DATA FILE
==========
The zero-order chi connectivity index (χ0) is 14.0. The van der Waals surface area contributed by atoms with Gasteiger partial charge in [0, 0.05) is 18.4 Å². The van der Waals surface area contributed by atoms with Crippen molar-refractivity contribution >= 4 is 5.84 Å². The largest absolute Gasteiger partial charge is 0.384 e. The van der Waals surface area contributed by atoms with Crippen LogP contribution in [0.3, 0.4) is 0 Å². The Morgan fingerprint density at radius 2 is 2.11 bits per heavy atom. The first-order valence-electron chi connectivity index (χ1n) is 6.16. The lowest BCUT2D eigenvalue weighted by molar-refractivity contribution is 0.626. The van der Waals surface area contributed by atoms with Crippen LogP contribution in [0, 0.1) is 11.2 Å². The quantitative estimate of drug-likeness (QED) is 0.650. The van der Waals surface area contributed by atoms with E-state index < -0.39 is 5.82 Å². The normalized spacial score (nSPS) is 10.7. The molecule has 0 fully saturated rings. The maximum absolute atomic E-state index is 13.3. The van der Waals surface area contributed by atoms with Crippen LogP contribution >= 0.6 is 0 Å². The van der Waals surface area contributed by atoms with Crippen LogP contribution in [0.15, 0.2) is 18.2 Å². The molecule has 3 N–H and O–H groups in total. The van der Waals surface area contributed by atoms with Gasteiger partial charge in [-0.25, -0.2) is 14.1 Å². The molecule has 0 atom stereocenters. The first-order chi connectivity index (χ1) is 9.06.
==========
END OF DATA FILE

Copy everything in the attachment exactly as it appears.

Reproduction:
The zero-order chi connectivity index (χ0) is 14.0. The van der Waals surface area contributed by atoms with Gasteiger partial charge in [0, 0.05) is 18.4 Å². The van der Waals surface area contributed by atoms with Crippen molar-refractivity contribution >= 4 is 5.84 Å². The largest absolute Gasteiger partial charge is 0.384 e. The van der Waals surface area contributed by atoms with Crippen LogP contribution in [0.3, 0.4) is 0 Å². The Morgan fingerprint density at radius 2 is 2.11 bits per heavy atom. The first-order valence-electron chi connectivity index (χ1n) is 6.16. The lowest BCUT2D eigenvalue weighted by molar-refractivity contribution is 0.626. The van der Waals surface area contributed by atoms with Crippen LogP contribution in [0, 0.1) is 11.2 Å². The quantitative estimate of drug-likeness (QED) is 0.650. The van der Waals surface area contributed by atoms with E-state index < -0.39 is 5.82 Å². The normalized spacial score (nSPS) is 10.7. The molecule has 0 fully saturated rings. The maximum absolute atomic E-state index is 13.3. The van der Waals surface area contributed by atoms with Crippen LogP contribution >= 0.6 is 0 Å². The van der Waals surface area contributed by atoms with Crippen LogP contribution in [0.15, 0.2) is 18.2 Å². The molecule has 3 N–H and O–H groups in total. The van der Waals surface area contributed by atoms with Gasteiger partial charge in [-0.25, -0.2) is 14.1 Å². The molecule has 0 atom stereocenters. The first-order chi connectivity index (χ1) is 9.06.